October was the most popular month for weddings in 2010, being in the middle of the most popular season for weddings, and helped by the sequence of numbers in 10/10, and in particular the most popular date of the year being 10/10/10 with 2,454 weddings taking place. Australians certainly place their faith in numbers as this was the only day that a Sunday exceeded the Saturday of the same weekend in relation to the number of weddings. Our focus on numbers is a growing phenomenon. In 2007, 28% of weddings held in July took place on the 07/07/07, while in 2008 1,444 couples held Friday weddings just to snag the 08/08/08. The 09/09/09 also proved popular, with 7 times more weddings on that date than any other that month!

When they are taking place

While Saturday is the most popular day to get married on by far, Fridays and Sundays are gaining momentum, perhaps as couples fight for the best venues and prices in an industry that turns over 4.3 billion a year (IBIS World 2011). Interestingly, Friday is continuing to boom and on some weekends in 2010 this day was even more popular than Sunday.

Transitioning wedding months

“The wedding industry is seeing a migration away from Summer as higher venue prices, competition for venues and increased flexibility in taking leave from work influence couples as they choose a date. Similar to the travel industry, shoulder seasons have replaced Summer as a more desirable option when it comes to tying the knot.”

“The trend to civil weddings is also driving the season. With church attendances declining, the one time Australians were likely to pass through the church doors was for a wedding, but now just 30% of all weddings are conducted by ministers of religion. This has led to a trend of more varied locations for ceremonies, many of these with an outdoor aesthetic where the climate matters more than for the church wedding,”
- social researcher Mark McCrindle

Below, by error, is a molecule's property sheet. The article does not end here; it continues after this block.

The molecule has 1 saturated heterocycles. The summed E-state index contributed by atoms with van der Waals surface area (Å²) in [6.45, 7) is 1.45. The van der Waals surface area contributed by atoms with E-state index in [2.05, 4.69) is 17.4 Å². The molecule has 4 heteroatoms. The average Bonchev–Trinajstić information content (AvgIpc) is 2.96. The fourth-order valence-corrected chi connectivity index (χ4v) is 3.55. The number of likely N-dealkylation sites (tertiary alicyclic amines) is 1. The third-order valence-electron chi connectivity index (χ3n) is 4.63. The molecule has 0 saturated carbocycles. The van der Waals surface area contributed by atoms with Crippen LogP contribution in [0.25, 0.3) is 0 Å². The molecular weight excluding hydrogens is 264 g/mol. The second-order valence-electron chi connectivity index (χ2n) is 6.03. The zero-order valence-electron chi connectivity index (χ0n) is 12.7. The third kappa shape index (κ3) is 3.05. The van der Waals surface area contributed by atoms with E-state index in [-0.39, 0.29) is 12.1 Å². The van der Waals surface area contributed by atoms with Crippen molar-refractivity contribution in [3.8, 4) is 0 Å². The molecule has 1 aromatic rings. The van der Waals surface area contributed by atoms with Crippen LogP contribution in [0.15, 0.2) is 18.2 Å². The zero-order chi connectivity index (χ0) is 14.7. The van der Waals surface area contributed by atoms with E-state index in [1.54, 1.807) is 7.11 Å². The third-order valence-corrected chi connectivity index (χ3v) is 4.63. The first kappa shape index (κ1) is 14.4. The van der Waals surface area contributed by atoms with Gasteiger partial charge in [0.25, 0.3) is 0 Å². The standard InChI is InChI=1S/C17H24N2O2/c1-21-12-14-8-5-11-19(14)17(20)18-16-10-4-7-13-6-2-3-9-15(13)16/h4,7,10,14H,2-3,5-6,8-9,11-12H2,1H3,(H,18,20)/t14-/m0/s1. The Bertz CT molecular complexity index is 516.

Whilst the statistics from 2012 aren’t in yet, October has been the most popular month for weddings for the past few years, with 15% of 2010’s nuptials occurring in this month. Other months that rated highly including March (10.7% of weddings), November (10.6% of weddings) and April (9.3% of weddings). June was the least popular month to tie the knot, with just 1 in 20 weddings taking place (4.7%). Up in the Northern Territory however (perhaps to escape the heat), June is the most popular most, with 17.6% of the states marriages taking place in that month.

How many we average per day: Australia sees an average of 332 weddings per day, with this figure rising to an average of 577 in October, the busiest month of the year, and down to 190 in June, the quietest month of the year.

Across the states and territories

Queenslanders had the highest wedding ratio in 2010, with 0.6% of the state’s population tying the knot and an average of 73 weddings per day. NSW came in at a close second, followed by Western Australia. Northern Territorians were the least likely to tie the knot with 0.4% of the population saying “I do” in 2010.

Click here to download the full Research Summary.

Australians' attitudes towards special events and holidays

Thursday, October 11, 2012

Australians attitudes towards special events and holidaysChristmas is the most meaningful public holiday of the year for Australians (37%), followed closely by Anzac Day (30%). When it comes to special events and occasions, Mum’s the word, with half (48%) of us seeing this special day as most meaningful –10 times more than those who selected Father’s Day (5%)! But Halloween has us spooked, with 2 in 5 seeing it as the least meaningful event of the year.

Click here to download the Social Analysis.

Public Holidays